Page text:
Danica Patrick isn't a Harpy
Friday night I sent Abby a text ranting about how people on Twitter lost their damn minds over Danica Patrick’s announcement she’ll be retiring in 2018, and only running two races: the Daytona 500 and the Indianapolis 500. I ended it by stating I was jumping off social media for the rest of the evening. Since then, I’ve been trying to figure out why Danica Patrick is a polarizing figure in American motorsports. I think it comes down to two reasons: people don’t like she’s a woman, and people don’t like her attitude.
I wasn’t sure what the term “micro-aggression” was until I read twitter responses to Danica coming back to the Indianapolis 500. The number of people indicating that it was “only because she was a woman” and they “hated her brand” was out of control. Let me state the obvious point that some people don’t grasp: she indicated she’ll be getting a car for the Indianapolis 500, she will not have a magic slot into the race — she has to go through qualifications like everyone else. This point seems to be missed by quite a few people who have decried how “unfair” it is that she will be getting a spot. I’d be willing to wager that the same people who hate Danica because she’s being “used as some sexy prop” are the same people getting their pictures taken with the Monster energy girls.
Others have dumped on Danica because of her perceived attitude. I’ve not spent any time with her, so of course my knowledge is similar to theirs — what I’ve noticed of her display on and off track. Can she be a bit whiney — sure. Does she perhaps throw fits — yes. Here’s the thing, from what I can gather it takes a lot of mental and physical strength to be a driver. You’re mere seconds away from injury at any moment in your life. That’s going to bleed over into your life, sometimes in a negative way. However, are any of the antics Danica has pulled anything more then what we’ve seen other drivers do? YouTube is full of drivers getting into fights, and stomping down pit lane. Drivers actually do throw their teams under the bus in nearly every interview when something goes wrong with the car. Maybe not as subtly as Danica has — but hey everyone has done it (of course that does not make it right).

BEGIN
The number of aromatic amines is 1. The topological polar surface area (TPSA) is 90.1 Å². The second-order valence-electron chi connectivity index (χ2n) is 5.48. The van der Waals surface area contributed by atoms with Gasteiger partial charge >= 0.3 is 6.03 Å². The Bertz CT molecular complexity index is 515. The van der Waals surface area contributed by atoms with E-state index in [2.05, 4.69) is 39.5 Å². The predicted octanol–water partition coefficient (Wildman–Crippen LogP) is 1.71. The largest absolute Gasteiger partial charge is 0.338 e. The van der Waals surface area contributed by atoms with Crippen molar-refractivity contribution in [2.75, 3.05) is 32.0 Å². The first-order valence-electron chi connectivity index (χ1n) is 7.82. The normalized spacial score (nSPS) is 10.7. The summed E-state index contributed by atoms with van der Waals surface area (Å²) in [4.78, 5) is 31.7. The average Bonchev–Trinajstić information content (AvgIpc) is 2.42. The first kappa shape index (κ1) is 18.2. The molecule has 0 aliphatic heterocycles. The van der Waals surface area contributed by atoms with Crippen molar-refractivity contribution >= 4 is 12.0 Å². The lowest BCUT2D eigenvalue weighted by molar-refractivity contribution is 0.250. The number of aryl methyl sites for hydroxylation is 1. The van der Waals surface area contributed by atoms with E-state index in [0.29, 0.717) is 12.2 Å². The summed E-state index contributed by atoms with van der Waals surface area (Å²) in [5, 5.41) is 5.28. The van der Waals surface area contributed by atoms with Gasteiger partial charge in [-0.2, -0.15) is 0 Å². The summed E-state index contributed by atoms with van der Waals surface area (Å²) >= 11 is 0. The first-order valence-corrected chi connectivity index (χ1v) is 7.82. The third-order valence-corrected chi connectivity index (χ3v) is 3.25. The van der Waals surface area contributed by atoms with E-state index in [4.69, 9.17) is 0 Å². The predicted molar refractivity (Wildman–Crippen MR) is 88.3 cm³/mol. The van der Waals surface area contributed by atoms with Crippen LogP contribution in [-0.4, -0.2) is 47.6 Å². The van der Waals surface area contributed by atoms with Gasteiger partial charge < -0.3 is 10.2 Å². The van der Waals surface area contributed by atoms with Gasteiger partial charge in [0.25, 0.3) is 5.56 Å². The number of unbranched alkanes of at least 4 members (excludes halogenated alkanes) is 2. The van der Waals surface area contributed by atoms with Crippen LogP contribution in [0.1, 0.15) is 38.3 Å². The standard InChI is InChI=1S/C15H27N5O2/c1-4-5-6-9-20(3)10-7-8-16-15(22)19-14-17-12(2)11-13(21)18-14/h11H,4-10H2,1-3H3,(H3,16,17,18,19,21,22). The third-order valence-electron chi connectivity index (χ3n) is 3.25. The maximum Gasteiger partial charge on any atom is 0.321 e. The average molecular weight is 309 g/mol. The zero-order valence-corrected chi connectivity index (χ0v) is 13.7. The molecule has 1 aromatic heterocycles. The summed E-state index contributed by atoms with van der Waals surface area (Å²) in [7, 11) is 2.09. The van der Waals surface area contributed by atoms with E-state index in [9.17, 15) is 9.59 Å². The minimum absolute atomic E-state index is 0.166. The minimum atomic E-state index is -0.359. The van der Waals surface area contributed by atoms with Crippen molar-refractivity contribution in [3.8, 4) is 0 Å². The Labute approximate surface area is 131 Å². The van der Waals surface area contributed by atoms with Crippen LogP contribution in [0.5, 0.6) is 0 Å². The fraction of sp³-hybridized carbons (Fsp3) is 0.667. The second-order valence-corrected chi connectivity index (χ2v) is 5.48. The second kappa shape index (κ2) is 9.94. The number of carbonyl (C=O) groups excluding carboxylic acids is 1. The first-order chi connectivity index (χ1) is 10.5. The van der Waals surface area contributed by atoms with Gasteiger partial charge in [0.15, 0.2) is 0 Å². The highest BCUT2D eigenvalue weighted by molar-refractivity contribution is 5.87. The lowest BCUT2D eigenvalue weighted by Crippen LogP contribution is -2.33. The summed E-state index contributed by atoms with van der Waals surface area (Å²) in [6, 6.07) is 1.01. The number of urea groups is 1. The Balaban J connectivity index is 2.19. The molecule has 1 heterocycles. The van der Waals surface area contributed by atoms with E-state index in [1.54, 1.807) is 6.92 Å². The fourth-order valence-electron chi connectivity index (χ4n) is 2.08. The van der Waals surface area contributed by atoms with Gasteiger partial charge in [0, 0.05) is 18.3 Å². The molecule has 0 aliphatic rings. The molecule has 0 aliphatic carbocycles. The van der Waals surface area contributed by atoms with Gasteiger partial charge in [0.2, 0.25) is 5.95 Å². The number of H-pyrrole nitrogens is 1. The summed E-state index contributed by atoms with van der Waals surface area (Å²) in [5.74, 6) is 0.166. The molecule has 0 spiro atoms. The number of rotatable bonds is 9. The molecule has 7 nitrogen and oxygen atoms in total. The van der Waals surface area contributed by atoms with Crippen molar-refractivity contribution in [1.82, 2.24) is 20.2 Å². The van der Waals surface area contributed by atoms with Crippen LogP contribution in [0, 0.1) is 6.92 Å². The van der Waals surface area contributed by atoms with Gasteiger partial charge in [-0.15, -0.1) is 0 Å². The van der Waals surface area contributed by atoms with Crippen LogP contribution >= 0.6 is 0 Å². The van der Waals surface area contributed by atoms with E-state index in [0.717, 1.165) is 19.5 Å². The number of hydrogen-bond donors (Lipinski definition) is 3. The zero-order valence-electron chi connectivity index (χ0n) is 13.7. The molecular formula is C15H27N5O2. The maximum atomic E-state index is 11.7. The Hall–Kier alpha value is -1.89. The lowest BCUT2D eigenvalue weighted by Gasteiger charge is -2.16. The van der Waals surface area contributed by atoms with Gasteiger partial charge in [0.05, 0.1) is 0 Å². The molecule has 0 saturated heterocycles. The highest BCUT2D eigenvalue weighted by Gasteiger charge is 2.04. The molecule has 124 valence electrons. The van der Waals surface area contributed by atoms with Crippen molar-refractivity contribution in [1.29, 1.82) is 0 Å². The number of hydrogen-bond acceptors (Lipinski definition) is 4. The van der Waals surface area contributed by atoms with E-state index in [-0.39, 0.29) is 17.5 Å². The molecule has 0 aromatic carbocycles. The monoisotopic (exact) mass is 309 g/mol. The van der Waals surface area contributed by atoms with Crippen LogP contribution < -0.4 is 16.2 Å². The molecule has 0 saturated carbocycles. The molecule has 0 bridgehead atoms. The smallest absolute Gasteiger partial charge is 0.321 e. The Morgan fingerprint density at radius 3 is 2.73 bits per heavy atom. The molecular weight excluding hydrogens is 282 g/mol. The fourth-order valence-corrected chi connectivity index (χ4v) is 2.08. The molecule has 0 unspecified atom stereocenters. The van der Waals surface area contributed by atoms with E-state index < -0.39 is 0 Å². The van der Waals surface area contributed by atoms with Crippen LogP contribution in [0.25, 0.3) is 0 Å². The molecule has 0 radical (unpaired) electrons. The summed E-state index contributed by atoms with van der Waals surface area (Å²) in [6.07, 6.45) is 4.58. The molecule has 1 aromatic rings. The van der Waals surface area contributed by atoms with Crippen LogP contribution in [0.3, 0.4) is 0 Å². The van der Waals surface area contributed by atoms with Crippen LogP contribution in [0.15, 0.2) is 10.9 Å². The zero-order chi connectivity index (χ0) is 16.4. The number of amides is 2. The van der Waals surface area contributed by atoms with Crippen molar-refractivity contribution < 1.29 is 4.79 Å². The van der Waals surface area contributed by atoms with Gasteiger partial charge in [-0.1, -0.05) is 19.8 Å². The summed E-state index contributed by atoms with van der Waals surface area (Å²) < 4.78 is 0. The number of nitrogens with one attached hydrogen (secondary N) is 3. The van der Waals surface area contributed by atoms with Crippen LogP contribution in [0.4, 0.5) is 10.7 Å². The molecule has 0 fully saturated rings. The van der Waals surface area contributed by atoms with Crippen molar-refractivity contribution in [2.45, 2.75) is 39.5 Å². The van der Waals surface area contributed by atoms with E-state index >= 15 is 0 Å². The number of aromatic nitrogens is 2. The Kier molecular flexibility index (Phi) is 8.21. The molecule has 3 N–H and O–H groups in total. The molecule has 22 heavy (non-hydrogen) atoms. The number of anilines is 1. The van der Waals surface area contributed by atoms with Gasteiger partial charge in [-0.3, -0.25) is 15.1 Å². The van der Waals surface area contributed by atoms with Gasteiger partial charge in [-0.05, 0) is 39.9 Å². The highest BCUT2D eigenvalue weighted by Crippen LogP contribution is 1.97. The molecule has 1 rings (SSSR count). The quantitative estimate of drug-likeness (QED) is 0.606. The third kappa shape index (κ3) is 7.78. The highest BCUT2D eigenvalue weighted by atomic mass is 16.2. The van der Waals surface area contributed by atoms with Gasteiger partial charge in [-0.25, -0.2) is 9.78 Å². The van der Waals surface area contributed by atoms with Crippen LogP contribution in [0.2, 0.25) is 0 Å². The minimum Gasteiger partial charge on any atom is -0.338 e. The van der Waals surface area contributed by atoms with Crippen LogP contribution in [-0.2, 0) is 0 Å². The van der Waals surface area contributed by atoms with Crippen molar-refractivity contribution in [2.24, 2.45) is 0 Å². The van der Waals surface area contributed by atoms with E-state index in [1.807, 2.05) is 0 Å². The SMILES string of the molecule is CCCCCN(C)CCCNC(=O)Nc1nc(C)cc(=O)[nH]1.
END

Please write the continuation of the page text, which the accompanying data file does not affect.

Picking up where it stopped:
What these people may need to be reminded that as an IndyCar driver Danica didn’t have a bad record. Out of the seven years she was in IndyCar, she was in the Top 10 six years. Again, six out of seven years she was in the top 10 in the Indianapolis 500. She led laps in the Indianapolis 500 — being the first woman to do so — and her highest finish was third, the highest finish for any woman. She has one career win, 2008 in Japan, and is the only woman to win an IndyCar race. Additionally, she won 3 poles, had a total of 6 podiums (one being her win), and was in the top ten a total of 63 times.
Finally though, if you’re in the camp that hates Danica because she’s a woman, or you hate her because of her attitude, everyone has to acknowledge that she did a tremendous amount for women in motorsports. We don’t always get to choose who the trailblazers are and there is danger in putting people on pedestals because everyone is flawed. However, Danica inspired a whole new generation of young girls by giving them someone in motorsports who looked like them, and were driving a car. For that, people should be thankful.